Next Issue
Previous Issue

E-Mail Alert

Add your e-mail address to receive forthcoming issues of this journal:

Journal Browser

Journal Browser

Table of Contents

Remote Sens., Volume 5, Issue 2 (February 2013), Pages 454-1000

  • Issues are regarded as officially published after their release is announced to the table of contents alert mailing list.
  • You may sign up for e-mail alerts to receive table of contents of newly released issues.
  • PDF is the official format for papers published in both, html and pdf forms. To view the papers in pdf format, click on the "PDF Full-text" link, and use the free Adobe Readerexternal link to open them.
View options order results:
result details:
Displaying articles 1-24
Export citation of selected articles as:

Editorial

Jump to: Research, Review, Other

Open AccessEditorial Remote Sensing Best Paper Award 2013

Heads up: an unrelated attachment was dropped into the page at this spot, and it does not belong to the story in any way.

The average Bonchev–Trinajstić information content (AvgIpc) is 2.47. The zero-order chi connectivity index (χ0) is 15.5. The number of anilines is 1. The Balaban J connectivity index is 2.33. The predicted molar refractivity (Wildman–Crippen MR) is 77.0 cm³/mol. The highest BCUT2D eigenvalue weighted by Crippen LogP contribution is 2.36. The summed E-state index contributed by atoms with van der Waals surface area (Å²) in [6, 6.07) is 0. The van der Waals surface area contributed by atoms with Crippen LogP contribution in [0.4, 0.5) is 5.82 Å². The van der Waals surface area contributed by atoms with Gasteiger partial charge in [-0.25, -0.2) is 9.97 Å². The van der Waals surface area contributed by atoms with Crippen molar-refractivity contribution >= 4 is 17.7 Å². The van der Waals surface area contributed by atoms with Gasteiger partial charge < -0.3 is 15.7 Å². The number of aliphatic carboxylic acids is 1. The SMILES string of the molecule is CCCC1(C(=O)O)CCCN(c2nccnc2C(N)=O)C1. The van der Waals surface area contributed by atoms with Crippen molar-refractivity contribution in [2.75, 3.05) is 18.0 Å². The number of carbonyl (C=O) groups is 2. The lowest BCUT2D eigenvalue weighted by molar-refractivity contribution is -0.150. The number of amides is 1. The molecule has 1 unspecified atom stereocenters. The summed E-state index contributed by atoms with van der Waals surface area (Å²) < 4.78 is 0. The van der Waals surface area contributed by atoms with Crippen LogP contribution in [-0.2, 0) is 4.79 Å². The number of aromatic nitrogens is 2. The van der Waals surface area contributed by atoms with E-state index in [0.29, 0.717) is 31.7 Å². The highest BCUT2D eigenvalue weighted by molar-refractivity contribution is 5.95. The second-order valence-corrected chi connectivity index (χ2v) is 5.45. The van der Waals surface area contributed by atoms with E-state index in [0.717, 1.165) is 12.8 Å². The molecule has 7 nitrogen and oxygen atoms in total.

Remote Sens. 2013, 5(2), 862-863; doi:10.3390/rs5020862
Received: 15 February 2013 / Accepted: 15 February 2013 / Published: 20 February 2013
PDF Full-text (128 KB) | HTML Full-text | XML Full-text
Abstract
Remote Sensing has started to institute a “Best Paper” award to recognize the most outstanding papers in the area of remote sensing techniques, design and applications published in Remote Sensing. We are pleased to announce the first “Remote Sensing Best [...] Read more.
Remote Sensing has started to institute a “Best Paper” award to recognize the most outstanding papers in the area of remote sensing techniques, design and applications published in Remote Sensing. We are pleased to announce the first “Remote Sensing Best Paper Award” for 2013. Nominations were selected by the Editor-in-Chief and selected editorial board members from among all the papers published in 2009. Reviews and research papers were evaluated separately. [...] Full article
Figures

Research

Jump to: Editorial, Review, Other

Open AccessArticle Remote Sensing-Based Fractal Analysis and Scale Dependence Associated with Forest Fragmentation in an Amazon Tri‑National Frontier
Remote Sens. 2013, 5(2), 454-472; doi:10.3390/rs5020454